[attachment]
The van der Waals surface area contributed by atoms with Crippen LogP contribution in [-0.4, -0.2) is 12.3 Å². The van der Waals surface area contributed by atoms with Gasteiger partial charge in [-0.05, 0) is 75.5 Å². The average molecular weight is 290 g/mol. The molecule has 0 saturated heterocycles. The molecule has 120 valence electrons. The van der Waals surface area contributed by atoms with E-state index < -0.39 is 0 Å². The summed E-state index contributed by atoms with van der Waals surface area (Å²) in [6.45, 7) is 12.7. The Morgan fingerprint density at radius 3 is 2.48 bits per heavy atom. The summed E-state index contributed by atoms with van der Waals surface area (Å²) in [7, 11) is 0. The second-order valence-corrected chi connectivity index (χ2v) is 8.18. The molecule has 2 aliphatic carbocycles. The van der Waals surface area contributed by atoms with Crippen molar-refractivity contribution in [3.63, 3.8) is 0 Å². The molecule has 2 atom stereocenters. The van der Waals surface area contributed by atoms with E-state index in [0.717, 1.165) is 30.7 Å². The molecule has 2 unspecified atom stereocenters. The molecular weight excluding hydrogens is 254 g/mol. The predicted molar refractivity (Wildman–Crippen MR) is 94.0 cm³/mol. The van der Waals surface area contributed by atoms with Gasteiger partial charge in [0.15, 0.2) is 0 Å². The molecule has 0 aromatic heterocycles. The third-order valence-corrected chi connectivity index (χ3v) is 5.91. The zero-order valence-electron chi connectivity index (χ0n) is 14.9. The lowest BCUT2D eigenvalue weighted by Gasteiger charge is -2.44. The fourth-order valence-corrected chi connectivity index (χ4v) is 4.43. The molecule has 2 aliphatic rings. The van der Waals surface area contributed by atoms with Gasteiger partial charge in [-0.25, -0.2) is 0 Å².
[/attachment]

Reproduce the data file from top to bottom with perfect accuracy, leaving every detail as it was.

The van der Waals surface area contributed by atoms with Crippen LogP contribution in [-0.4, -0.2) is 12.3 Å². The van der Waals surface area contributed by atoms with Gasteiger partial charge in [-0.05, 0) is 75.5 Å². The average molecular weight is 290 g/mol. The molecule has 0 saturated heterocycles. The molecule has 120 valence electrons. The van der Waals surface area contributed by atoms with E-state index < -0.39 is 0 Å². The summed E-state index contributed by atoms with van der Waals surface area (Å²) in [6.45, 7) is 12.7. The Morgan fingerprint density at radius 3 is 2.48 bits per heavy atom. The summed E-state index contributed by atoms with van der Waals surface area (Å²) in [7, 11) is 0. The second-order valence-corrected chi connectivity index (χ2v) is 8.18. The molecule has 2 aliphatic carbocycles. The van der Waals surface area contributed by atoms with Crippen molar-refractivity contribution in [3.63, 3.8) is 0 Å². The molecule has 2 atom stereocenters. The van der Waals surface area contributed by atoms with E-state index in [0.717, 1.165) is 30.7 Å². The molecule has 2 unspecified atom stereocenters. The molecular weight excluding hydrogens is 254 g/mol. The predicted molar refractivity (Wildman–Crippen MR) is 94.0 cm³/mol. The van der Waals surface area contributed by atoms with Gasteiger partial charge in [0.15, 0.2) is 0 Å². The molecule has 0 aromatic heterocycles. The third-order valence-corrected chi connectivity index (χ3v) is 5.91. The zero-order valence-electron chi connectivity index (χ0n) is 14.9. The lowest BCUT2D eigenvalue weighted by Gasteiger charge is -2.44. The fourth-order valence-corrected chi connectivity index (χ4v) is 4.43. The molecule has 2 aliphatic rings. The van der Waals surface area contributed by atoms with Gasteiger partial charge in [-0.25, -0.2) is 0 Å².